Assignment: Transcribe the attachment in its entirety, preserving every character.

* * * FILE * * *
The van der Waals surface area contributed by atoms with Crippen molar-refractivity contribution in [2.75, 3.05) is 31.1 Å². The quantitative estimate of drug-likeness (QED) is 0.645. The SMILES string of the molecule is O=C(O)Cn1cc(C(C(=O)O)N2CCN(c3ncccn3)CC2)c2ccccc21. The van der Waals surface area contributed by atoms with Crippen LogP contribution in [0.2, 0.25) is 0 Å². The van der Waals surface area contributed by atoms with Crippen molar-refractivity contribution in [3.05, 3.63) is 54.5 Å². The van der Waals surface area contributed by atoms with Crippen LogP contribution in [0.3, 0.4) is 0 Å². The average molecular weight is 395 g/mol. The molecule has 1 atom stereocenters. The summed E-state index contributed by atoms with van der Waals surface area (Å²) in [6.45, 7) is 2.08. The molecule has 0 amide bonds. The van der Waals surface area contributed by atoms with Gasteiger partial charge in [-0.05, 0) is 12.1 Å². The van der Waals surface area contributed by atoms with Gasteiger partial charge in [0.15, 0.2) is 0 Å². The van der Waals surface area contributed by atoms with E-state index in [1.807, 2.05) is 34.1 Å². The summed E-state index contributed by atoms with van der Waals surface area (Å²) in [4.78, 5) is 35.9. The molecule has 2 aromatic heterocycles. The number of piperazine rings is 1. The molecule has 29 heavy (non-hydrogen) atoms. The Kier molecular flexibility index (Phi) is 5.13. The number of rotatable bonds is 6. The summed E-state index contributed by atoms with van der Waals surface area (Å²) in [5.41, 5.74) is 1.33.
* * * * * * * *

The van der Waals surface area contributed by atoms with Crippen molar-refractivity contribution in [2.75, 3.05) is 31.1 Å². The quantitative estimate of drug-likeness (QED) is 0.645. The SMILES string of the molecule is O=C(O)Cn1cc(C(C(=O)O)N2CCN(c3ncccn3)CC2)c2ccccc21. The van der Waals surface area contributed by atoms with Crippen LogP contribution in [0.2, 0.25) is 0 Å². The van der Waals surface area contributed by atoms with Crippen molar-refractivity contribution in [3.05, 3.63) is 54.5 Å². The van der Waals surface area contributed by atoms with Crippen LogP contribution in [0.3, 0.4) is 0 Å². The average molecular weight is 395 g/mol. The molecule has 1 atom stereocenters. The summed E-state index contributed by atoms with van der Waals surface area (Å²) in [6.45, 7) is 2.08. The molecule has 0 amide bonds. The van der Waals surface area contributed by atoms with Gasteiger partial charge in [-0.05, 0) is 12.1 Å². The van der Waals surface area contributed by atoms with Gasteiger partial charge in [0.15, 0.2) is 0 Å². The van der Waals surface area contributed by atoms with E-state index in [1.807, 2.05) is 34.1 Å². The summed E-state index contributed by atoms with van der Waals surface area (Å²) in [4.78, 5) is 35.9. The molecule has 2 aromatic heterocycles. The number of piperazine rings is 1. The molecule has 29 heavy (non-hydrogen) atoms. The Kier molecular flexibility index (Phi) is 5.13. The number of rotatable bonds is 6. The summed E-state index contributed by atoms with van der Waals surface area (Å²) in [5.41, 5.74) is 1.33.